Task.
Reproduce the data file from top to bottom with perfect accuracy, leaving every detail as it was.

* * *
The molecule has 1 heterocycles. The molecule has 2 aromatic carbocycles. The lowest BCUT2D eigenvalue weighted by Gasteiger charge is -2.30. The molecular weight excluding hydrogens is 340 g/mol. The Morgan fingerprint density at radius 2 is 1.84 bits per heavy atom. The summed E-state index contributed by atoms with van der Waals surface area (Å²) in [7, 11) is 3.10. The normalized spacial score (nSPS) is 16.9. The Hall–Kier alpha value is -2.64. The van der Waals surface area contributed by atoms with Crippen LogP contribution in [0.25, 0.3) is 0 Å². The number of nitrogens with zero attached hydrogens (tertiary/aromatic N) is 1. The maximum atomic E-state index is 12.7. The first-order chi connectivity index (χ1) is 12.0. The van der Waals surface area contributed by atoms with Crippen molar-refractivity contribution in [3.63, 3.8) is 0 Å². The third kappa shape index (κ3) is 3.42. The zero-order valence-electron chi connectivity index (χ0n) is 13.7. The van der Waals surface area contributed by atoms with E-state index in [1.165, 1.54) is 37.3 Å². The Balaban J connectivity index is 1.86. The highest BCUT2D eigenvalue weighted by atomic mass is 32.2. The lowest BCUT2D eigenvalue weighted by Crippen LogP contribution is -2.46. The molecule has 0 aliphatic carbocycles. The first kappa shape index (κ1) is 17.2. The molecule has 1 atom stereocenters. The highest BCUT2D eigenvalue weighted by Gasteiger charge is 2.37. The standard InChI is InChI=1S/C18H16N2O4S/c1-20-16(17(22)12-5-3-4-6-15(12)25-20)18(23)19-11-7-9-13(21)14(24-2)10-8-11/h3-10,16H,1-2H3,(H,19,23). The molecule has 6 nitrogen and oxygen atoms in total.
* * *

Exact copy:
The molecule has 1 heterocycles. The molecule has 2 aromatic carbocycles. The lowest BCUT2D eigenvalue weighted by Gasteiger charge is -2.30. The molecular weight excluding hydrogens is 340 g/mol. The Morgan fingerprint density at radius 2 is 1.84 bits per heavy atom. The summed E-state index contributed by atoms with van der Waals surface area (Å²) in [7, 11) is 3.10. The normalized spacial score (nSPS) is 16.9. The Hall–Kier alpha value is -2.64. The van der Waals surface area contributed by atoms with Crippen LogP contribution in [0.25, 0.3) is 0 Å². The number of nitrogens with zero attached hydrogens (tertiary/aromatic N) is 1. The maximum atomic E-state index is 12.7. The first-order chi connectivity index (χ1) is 12.0. The van der Waals surface area contributed by atoms with Crippen molar-refractivity contribution in [3.63, 3.8) is 0 Å². The third kappa shape index (κ3) is 3.42. The zero-order valence-electron chi connectivity index (χ0n) is 13.7. The van der Waals surface area contributed by atoms with E-state index in [1.165, 1.54) is 37.3 Å². The Balaban J connectivity index is 1.86. The highest BCUT2D eigenvalue weighted by atomic mass is 32.2. The lowest BCUT2D eigenvalue weighted by Crippen LogP contribution is -2.46. The molecule has 0 aliphatic carbocycles. The first kappa shape index (κ1) is 17.2. The molecule has 1 atom stereocenters. The highest BCUT2D eigenvalue weighted by Gasteiger charge is 2.37. The standard InChI is InChI=1S/C18H16N2O4S/c1-20-16(17(22)12-5-3-4-6-15(12)25-20)18(23)19-11-7-9-13(21)14(24-2)10-8-11/h3-10,16H,1-2H3,(H,19,23). The molecule has 6 nitrogen and oxygen atoms in total.